In the preface to the twelfth edition of his book The Story of Art (2005) Ernst Gombrich wrote, ‘From the very beginning, the book was supposed to speak of art, using both words and images, enabling the readers to look at the illustration under discussion without turning the page, if it was only possible’ (p. 10). This sentence became something of an idée fixe to me while I was writing this book. Its first parts indicate the fundamental rule of writing about images, both using text and images. The idea is not obvious for many authors and publishers of this type of monographs who view text as the most important source of knowledge, including the knowledge of images. In particular, the implementation of the idea of making use of images as conveyors of meaning equal to text is still distant in the case of academic works, both books and articles, in which the space for illustrations is limited to a minimum. It is a display of exactly same tendencies referred to above. Perhaps financial considerations could be of importance here as well.
Be that as it may, in my opinion, the image and the space it occupies in a publication, especially one devoted to images, is like the text and the space of the paragraph it occupies. Images quite often contain much more useful information than even the richest text devoted to describing things that can be simply seen. This is how I approach the illustrations presented in this book. The implementation of the rule of writing using text and image is not easy and requires constant control of the space of the page, on which fragments of text and images are placed in a logical sequence, based on a principle similar to that upon which the author orders his thoughts in subsequent paragraphs. It is not always successful in the case of images that cannot be broken into two halves, so that the second half can be moved to the next page.
The second thought from that quotation by Ernst Gombrich concerns content control, the so-called centerfold, namely two pages of an open book that are connected at the spine of the book. The control of the centerfold pages consists in distributing the text and illustrations on them in such a way that the pages do not have to be turned in order to see the things that are is being discussed. This is another limitation that I imposed on myself while writing this monograph. Maintaining this principle was just as difficult as maintaining the previous one, but I did my very best to follow it.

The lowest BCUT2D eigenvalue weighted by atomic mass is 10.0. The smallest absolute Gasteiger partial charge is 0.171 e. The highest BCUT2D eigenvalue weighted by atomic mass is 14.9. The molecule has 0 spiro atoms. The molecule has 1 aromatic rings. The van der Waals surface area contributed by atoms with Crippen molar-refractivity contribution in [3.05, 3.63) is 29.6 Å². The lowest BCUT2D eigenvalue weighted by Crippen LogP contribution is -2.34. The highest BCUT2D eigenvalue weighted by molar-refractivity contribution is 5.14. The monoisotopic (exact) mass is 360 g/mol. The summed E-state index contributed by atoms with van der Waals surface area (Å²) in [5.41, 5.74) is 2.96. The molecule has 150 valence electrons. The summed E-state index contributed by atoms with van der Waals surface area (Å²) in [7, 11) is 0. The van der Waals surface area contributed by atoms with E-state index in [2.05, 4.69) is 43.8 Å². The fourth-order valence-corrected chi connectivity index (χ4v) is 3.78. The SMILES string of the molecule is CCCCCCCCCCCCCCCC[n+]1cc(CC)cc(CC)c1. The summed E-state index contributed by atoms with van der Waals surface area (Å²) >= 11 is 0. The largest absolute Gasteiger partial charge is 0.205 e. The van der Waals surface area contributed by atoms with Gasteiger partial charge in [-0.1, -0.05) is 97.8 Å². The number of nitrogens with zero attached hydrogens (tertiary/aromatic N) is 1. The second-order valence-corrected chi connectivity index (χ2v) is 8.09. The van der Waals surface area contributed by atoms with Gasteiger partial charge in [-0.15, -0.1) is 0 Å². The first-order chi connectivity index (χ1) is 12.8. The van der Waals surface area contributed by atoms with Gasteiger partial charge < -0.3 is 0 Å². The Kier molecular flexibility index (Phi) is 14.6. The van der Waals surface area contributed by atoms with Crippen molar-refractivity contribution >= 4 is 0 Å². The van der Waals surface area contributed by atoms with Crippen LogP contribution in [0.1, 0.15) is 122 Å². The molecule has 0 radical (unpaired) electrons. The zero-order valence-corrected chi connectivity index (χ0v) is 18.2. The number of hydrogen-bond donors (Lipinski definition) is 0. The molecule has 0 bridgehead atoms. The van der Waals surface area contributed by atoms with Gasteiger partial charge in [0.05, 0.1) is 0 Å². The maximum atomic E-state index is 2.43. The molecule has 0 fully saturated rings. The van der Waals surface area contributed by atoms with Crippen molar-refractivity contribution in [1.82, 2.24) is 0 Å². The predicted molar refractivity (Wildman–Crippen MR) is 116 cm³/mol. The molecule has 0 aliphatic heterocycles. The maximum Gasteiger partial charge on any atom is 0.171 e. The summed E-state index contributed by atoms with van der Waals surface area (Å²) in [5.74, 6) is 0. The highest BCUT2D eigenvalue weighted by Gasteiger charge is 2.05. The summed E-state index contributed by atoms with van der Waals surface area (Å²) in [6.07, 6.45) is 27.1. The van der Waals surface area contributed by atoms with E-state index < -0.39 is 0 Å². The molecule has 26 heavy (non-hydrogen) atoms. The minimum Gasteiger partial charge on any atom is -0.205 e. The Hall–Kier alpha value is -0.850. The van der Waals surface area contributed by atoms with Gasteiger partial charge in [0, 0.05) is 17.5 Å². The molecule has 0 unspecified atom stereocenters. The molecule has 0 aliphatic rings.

If I wanted to comply with both principles I had to break the text and the illustrations on subsequent pages of the book on my own. At least at this stage of project implementation I could not really imagine the necessity of continuously making agreements with the publisher regarding how much text I should remove and how much text I should add on every page so that an illustration of an optimal size could be placed under a given paragraph and, in addition, within the same centerfold. Indeed, the classic printing technique is a true challenge for the author who tries to make the content and the form of its presentation conform.
The next rule that I was trying to follow concerned the appropriate choice of possible high quality of the illustrations. Carrying out this assumption took almost as much time as writing the texts the illustrations were accompanied by. At this point, I would like to thank my co-worker, Paweł Augustynowicz, for helping me prepare over 30 illustrations. Many of them were developed on a three-dimensional model of the brain and the eye produced by AnatomiumTM — 3D Digital Human Brain. Without Paweł’s help, I would not have been able to prepare all the illustrations that are included in the book.
The illustrations presented in the book are classified into several categories, which include patterns, two and three-dimensional models, photographs and drawings from various scientific publications, painting reproductions and graphic depictions of the results of own studies. All illustrations, which are presented with information regarding their source, have been added to the text by means of quotation. If they graphically illustrate the results of own studies, they also contain information regarding the procedure of their creation. It particularly concerns the images that were processed using Adobe Photoshop in order to reveal their interesting structural properties, such as, for example, edges of the object depicted in them or separation of colors used for their painting.